Morgan Howell and the art of the big hit single

I don’t know much about art and most of the time I’m not very sure if I know what I like, but the work of English artist Morgan Howell is sure as hell right up my lapsed-obsessive-record-collector street. Howell specialises in painstakingly accurate reproductions of 7 inch singles from the 60s and 70s, by which I don’t mean picture sleeves but the classic flimsy paper housed artefacts that required one to examine the label showing through the central circular hole in the cover if you wanted to identify them. These are three dimensional objects, not paintings, and Howell’s attention to detail is fastidious, down to the authentically distressed and creased canvas that stands in for the paper sleeves and the tiny imperfections round the edges of the labels on the foam board records – the one tiny thing that might tip you off that his artworks aren’t the real thing is their size: 27 inches square, with smaller reproductions available at 16 inches by 16. A very pleasing detail on some of the latter is the inclusion of a rendering of the shiny rounded record spindle you get on some players, which is painted to show the reflection of the room beyond.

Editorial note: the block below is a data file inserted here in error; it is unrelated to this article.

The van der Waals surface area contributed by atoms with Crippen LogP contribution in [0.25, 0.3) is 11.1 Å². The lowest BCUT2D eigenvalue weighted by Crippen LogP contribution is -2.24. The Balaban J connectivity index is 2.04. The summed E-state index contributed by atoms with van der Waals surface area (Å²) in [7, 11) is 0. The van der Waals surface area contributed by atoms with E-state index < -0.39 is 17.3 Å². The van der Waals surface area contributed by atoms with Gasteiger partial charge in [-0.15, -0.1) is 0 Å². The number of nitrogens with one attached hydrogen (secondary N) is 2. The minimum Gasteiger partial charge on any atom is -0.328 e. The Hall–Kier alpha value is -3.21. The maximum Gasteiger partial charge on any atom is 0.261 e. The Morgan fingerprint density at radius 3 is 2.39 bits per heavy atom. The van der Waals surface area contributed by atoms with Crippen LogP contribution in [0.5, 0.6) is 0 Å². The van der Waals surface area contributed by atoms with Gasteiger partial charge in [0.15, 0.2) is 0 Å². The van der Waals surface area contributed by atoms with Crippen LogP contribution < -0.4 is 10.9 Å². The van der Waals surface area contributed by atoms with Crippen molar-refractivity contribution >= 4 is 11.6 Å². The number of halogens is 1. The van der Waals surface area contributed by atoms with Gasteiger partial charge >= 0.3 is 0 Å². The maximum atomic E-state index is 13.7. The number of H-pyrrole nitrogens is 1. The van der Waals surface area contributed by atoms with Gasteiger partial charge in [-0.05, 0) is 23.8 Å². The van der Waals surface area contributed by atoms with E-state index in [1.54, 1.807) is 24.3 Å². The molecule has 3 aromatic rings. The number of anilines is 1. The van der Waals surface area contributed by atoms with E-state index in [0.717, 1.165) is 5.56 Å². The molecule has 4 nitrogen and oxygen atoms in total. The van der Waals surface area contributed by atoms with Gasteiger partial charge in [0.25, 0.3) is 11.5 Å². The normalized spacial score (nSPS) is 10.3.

I went to an exhibition of Howell’s work at the Williams Art Gallery in Cambridge where the walls were covered in these enormous singles and found it tremendously evocative. Apart from anything else, Howell is to be commended for his taste in subject matter: the reproductions included “Heatwave” by Martha and the Vandellas, Bowie’s “Space Oddity”, The Who’s “I Can’t Explain”, “Gangsters” by The Specials and rather excitingly for me “(White Man) In Hammersmith Palais” by The Clash, which I’ve previously rambled on about at some length. Buying works of art is a ridiculous bourgeois indulgence but I couldn’t resist splashing out on one of the cheaper reproductions of this one. If you love old singles and you get the chance you should definitely go and see Howell’s work. He even takes commissions!


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